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by Martha Egan
In 1988, long before the Patriot Act made outrageous
invasions of Americans' privacy an everyday occurrence,
Beverly Parmentier, hardworking owner of a small
imports store in Albuquerque, finds herself under
surveillance. She isn't paranoid; she is being followed.
Whether it's a trip to the corner store, a Yampa
River rafting expedition, or a luxury vacation to
St. Barth's, someone is keeping tabs on Beverly.
Her phones are tapped, her mail is opened, her house
is searched whenever she leaves home for a few days.
Yes, she stood up for a fellow importer unjustly accused of smuggling. Yes, she
protested to her congressman when the newly beefed up and power hungry US Customs
Service drilled holes in her folk art shipment from Peru searching for drugs.
But she has no criminal connections, no arrest record. Beverly's Latin American
import business, La Ñapa, is her one person foreign aid program, an extension
of the values she embraced in the 60s as a Peace Corps volunteer in Colombia.
A fubsy, impecunious 42 year-old importer, she wonders how she could be considered
a threat to anyone.
Are her Latin American connections truly suspicious? Or do they serve as an excuse
for arrogant customs officials to wage war on an outspoken female importer and
have some federally funded fun in the bargain?
Beverly's ordeal is alternately sinister and hilarious, illustrative of the abuse
of power and the power of friendship. Clearing
Customs is a fast paced wild ride as Beverly and her pals confound the twisted
agendas of thugs in high places.
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Hardcover: ISBN#978-097558810-9 $24.95
Paperback: ISBN#978-0975588116-3 $14.95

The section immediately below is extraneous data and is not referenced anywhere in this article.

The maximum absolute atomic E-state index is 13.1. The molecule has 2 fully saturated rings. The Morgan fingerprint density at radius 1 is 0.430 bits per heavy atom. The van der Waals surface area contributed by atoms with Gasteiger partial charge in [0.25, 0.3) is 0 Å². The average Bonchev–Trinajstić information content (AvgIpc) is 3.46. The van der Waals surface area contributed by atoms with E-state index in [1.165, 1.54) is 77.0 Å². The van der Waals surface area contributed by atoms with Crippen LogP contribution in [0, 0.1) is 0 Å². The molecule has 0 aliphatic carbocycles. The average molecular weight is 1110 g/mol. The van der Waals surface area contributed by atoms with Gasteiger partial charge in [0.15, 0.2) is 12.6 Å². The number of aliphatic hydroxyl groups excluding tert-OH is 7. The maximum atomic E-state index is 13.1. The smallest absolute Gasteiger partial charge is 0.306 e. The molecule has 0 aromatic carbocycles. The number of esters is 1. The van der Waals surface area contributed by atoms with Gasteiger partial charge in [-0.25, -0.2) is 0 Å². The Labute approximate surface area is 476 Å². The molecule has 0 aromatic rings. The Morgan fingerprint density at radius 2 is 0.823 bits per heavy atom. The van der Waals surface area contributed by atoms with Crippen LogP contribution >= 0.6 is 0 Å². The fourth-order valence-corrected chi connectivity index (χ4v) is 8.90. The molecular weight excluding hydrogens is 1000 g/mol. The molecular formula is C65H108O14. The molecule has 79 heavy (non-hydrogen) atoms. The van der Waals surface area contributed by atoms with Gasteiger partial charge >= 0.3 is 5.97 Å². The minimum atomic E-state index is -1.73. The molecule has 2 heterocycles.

Author Praise for Clearing Customs
"Has Carl Hiaasen switched states and gender or what??? Is the best-selling mystery novelist now targeting his noir satires not at Florida but New Mexico, going undercover as a Santa Fe gallery owner named Martha Egan? Egan's Clearing Customs wages jihad on the same brand of self-serving cretins that overpopulate Hiaasen's Miami, heavy-handed, power hungry, sloppy politicos and so-called public servants too ready to break the law to enforce it. And anybody who loves Hiaasen will have a ball reading Egan's fast-paced, chiliflavored, and always entertaining mystery."
—Bob Shacochis, American Book Award, 1985, Easy
in the Islands; Prix de Rome, 1989, The Next New World
"Thanks to Martha Egan for giving us Beverly -- a river running, shop-keeping protagonist who doesn't look like a Barbie doll, to propel her page turning story about a brave new world where privacy does not exist. Read this book at your own risk. You may never feel the same about your mail, your phone or your life. "
—Elizabeth Cohen, author of The
Family on Beartown Road, a New York Times Notable Book, 2003
"If you suspected the government was tapping your phone, following you around, and otherwise harassing you unjustly, you could passively ascribe it all to paranoia, or, like Beverly Parmentier, the protagonist in this exciting novel, you could fight back. I'd bet that, in a similar situation, the author, Martha Egan, would do just what Beverly Parmentier did and that she'd be as successful at it as she is in the writing of this terrific and engaging story."
—Fred Harris, former US Senator (D-OK), author of ten nonfiction books and three novels.
His most recent book is Following
the Harvest: A Novel
"In Clearing Customs, Martha Egan has written a flaming indictment of government bureaucracy run amok. . . Humor and compassion abound in this personal odyssey of Beverly Parmentier, an importer of folk art, whose adventures transport her from the American Southwest to Mexico to the French Caribbean and back again. Supported by a tiny coterie of fellow individualists, the River Rats, Ms. Parmentier feistily challenges corrupt government agency officials and their minions...."
—Jack Loeffler, ethnomusicologist, radio producer, aural historian, author of
Adventures with Ed: A Portrait of Abbey
"Can a novel about a 42-year-old ex-hippie who describes herself as ‘built like a Buick’, and her entanglement with the US Customs Service become a grip? The answer is yes! Clearing Customs by Martha Egan ought to be required reading for anyone who sits on a Congressional Oversight Committee. With clarity, honesty, humor, and emotional depth, the book draws the reader into a narrative that rings with authenticity, a tale about the absurd, insane games that out of control ‘special agents’ play with those they select as targets: citizens like you and me."
—Wick Downing, Author of Leonardo’s